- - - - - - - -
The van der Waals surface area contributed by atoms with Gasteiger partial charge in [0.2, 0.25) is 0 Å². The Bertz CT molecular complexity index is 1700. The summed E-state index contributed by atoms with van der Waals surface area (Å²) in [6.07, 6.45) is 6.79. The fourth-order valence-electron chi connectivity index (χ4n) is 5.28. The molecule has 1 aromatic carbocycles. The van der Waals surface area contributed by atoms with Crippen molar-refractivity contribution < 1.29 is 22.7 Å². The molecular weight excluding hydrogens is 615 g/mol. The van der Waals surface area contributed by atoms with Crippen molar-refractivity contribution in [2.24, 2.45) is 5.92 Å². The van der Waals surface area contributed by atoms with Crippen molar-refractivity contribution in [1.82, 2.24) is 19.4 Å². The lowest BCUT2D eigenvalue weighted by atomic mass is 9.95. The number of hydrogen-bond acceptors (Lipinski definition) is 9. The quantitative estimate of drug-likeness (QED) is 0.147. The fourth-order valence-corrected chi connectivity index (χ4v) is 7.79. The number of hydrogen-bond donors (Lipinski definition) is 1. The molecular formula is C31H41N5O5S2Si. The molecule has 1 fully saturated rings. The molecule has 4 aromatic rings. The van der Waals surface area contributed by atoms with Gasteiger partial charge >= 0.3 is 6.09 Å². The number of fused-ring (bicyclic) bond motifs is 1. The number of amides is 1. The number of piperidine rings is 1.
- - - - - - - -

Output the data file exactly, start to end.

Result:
The van der Waals surface area contributed by atoms with Gasteiger partial charge in [0.2, 0.25) is 0 Å². The Bertz CT molecular complexity index is 1700. The summed E-state index contributed by atoms with van der Waals surface area (Å²) in [6.07, 6.45) is 6.79. The fourth-order valence-electron chi connectivity index (χ4n) is 5.28. The molecule has 1 aromatic carbocycles. The van der Waals surface area contributed by atoms with Crippen molar-refractivity contribution < 1.29 is 22.7 Å². The molecular weight excluding hydrogens is 615 g/mol. The van der Waals surface area contributed by atoms with Crippen molar-refractivity contribution in [2.24, 2.45) is 5.92 Å². The van der Waals surface area contributed by atoms with Crippen molar-refractivity contribution in [1.82, 2.24) is 19.4 Å². The lowest BCUT2D eigenvalue weighted by atomic mass is 9.95. The number of hydrogen-bond acceptors (Lipinski definition) is 9. The quantitative estimate of drug-likeness (QED) is 0.147. The fourth-order valence-corrected chi connectivity index (χ4v) is 7.79. The number of hydrogen-bond donors (Lipinski definition) is 1. The molecular formula is C31H41N5O5S2Si. The molecule has 1 fully saturated rings. The molecule has 4 aromatic rings. The van der Waals surface area contributed by atoms with Gasteiger partial charge >= 0.3 is 6.09 Å². The number of fused-ring (bicyclic) bond motifs is 1. The number of amides is 1. The number of piperidine rings is 1.